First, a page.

Gordy wants to use stories of heroes and their adventures to make young americans interested in history. This book contains stories of Columbus, Thomas Jefferson and many more.
ueen were at that time so much occupied in driving the Moors out of Spain that Columbus found difficulty in securing a hearing. When at last he was permitted to unfold his plans to a council of learned men they ridiculed him, because, forsooth, he said that the world was round like a globe, and people lived on the opposite side of the earth. "Such a thing," they declared, "is absurd, for if people live on the other side of the earth their heads must be down. Then, too, if it rains there the rain falls upward; and trees, if they grow there, must grow upside down."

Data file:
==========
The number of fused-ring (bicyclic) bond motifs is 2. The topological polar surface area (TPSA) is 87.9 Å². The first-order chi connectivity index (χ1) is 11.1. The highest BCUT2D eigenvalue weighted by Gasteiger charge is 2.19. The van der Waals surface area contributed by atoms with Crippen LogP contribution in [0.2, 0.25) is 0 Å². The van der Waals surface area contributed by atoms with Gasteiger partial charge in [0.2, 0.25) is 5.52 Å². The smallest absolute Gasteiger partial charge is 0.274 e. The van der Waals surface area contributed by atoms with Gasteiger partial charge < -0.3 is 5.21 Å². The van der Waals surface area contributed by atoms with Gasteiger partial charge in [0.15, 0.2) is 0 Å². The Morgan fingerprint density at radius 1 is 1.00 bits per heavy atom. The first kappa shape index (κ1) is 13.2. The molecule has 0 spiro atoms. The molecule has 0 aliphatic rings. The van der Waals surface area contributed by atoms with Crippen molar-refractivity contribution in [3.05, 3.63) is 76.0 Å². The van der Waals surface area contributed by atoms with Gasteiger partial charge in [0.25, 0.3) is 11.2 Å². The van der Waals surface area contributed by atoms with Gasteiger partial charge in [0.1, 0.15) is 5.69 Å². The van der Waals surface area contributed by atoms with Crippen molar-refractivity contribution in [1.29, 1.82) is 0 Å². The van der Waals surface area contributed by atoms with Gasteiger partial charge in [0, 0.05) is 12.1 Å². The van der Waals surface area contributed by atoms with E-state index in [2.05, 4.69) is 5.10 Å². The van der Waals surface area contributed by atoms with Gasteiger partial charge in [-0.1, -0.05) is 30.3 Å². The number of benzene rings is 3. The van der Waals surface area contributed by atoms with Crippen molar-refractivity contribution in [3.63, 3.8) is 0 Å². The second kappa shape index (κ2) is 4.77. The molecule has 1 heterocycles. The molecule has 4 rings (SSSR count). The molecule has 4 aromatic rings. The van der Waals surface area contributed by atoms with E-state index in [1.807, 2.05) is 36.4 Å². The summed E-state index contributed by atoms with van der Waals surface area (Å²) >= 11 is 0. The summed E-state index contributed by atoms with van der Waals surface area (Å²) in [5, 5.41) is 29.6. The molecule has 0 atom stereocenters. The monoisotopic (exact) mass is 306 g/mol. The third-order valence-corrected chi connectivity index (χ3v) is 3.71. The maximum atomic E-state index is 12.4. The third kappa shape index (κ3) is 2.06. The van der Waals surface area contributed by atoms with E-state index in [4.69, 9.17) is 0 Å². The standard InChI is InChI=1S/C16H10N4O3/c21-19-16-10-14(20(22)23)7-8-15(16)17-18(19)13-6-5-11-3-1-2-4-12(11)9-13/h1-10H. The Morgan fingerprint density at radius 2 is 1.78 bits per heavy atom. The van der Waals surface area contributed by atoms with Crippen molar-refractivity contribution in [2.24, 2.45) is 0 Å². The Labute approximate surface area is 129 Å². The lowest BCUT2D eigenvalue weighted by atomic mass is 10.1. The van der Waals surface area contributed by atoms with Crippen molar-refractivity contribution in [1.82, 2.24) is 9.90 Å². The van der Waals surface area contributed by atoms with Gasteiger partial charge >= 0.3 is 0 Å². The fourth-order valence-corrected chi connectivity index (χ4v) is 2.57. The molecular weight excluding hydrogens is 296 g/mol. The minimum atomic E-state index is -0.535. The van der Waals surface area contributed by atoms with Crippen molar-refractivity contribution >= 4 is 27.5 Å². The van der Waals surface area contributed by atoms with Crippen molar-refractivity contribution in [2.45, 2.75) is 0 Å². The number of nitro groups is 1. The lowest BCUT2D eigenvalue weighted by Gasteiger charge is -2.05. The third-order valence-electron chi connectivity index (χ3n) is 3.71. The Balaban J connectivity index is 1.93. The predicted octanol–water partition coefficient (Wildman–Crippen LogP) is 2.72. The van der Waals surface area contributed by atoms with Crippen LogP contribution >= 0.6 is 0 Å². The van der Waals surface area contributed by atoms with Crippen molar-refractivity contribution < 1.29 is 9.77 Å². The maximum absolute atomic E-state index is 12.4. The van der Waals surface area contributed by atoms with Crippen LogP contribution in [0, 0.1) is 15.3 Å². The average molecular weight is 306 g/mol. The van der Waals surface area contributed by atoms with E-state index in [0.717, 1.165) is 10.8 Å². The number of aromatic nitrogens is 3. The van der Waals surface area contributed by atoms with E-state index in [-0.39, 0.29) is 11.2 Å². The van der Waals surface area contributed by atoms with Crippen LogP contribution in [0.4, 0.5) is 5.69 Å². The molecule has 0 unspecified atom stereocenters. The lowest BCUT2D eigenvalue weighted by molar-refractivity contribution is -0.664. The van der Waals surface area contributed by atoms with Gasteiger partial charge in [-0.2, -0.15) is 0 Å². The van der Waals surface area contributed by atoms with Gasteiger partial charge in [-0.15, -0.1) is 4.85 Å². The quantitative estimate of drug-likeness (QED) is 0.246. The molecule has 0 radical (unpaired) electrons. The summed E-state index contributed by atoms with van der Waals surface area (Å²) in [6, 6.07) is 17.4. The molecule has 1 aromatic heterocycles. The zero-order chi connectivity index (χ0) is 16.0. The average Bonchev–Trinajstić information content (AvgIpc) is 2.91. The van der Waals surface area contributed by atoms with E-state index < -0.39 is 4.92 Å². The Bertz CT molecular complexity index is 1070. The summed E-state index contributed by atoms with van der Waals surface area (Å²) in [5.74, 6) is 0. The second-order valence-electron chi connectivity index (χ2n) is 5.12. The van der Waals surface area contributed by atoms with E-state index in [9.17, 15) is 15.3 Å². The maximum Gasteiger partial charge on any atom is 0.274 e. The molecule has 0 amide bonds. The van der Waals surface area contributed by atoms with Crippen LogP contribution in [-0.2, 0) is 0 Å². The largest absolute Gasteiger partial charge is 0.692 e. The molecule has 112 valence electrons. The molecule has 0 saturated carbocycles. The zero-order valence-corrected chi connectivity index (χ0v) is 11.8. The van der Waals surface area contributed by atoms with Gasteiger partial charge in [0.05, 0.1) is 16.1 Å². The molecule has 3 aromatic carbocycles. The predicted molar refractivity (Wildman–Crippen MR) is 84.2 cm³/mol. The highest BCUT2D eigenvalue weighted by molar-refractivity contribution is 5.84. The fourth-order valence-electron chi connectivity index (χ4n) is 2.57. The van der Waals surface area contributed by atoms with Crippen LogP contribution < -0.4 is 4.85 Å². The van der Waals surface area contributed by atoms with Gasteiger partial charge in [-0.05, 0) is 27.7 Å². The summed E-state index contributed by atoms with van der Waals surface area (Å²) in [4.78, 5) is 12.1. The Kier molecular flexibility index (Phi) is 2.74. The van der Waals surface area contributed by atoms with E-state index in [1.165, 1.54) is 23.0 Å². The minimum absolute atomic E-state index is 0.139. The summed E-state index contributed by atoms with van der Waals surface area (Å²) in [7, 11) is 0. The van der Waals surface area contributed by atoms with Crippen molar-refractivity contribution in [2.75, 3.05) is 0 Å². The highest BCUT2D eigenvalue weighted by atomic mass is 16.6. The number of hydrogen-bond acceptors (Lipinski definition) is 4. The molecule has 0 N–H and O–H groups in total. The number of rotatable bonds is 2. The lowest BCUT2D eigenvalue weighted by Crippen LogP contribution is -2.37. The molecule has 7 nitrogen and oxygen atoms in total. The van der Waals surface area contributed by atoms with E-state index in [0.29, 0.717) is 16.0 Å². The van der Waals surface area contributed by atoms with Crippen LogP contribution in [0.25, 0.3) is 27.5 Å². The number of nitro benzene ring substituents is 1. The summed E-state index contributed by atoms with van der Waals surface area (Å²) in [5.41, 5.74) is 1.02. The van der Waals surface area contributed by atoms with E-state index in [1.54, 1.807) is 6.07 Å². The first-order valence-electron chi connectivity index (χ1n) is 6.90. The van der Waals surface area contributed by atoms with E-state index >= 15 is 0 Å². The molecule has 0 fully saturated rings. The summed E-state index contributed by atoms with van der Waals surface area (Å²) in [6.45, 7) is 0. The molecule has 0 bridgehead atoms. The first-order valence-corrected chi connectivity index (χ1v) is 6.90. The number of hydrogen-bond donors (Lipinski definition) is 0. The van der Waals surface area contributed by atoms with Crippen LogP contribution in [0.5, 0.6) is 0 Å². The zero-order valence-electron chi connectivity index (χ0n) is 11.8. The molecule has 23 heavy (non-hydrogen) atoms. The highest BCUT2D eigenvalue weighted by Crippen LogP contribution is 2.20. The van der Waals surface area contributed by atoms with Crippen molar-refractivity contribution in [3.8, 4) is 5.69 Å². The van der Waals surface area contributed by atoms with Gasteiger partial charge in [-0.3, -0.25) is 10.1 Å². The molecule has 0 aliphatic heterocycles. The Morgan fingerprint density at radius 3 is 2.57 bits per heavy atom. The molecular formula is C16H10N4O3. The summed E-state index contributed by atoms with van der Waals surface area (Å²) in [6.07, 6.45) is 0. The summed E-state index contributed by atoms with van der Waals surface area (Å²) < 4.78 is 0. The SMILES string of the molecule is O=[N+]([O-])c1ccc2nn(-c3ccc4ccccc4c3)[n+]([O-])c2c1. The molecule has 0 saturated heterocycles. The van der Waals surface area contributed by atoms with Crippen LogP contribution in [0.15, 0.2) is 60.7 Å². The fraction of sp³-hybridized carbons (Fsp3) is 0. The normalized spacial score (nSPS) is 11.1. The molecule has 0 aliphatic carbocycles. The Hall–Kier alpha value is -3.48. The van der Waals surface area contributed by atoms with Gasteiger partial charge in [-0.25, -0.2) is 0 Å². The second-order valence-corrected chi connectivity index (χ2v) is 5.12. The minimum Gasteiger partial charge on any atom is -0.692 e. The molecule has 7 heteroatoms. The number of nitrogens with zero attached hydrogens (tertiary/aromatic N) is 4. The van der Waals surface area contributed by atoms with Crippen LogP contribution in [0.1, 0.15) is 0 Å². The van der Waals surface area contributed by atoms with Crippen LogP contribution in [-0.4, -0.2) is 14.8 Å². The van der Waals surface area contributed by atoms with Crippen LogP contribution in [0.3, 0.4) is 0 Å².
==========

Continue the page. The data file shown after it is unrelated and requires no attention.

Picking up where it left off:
The belief that the world was round was by no means new, as learned men before Columbus's day had reached the same conclusion. But only a comparatively small number of people held such a view of the shape of the earth.
Some of the learned men, however, agreed with Columbus, and thought the carrying out of his plan by the aid of King Ferdinand and Queen Isabella would bring honor and countless wealth to Spain. But their authority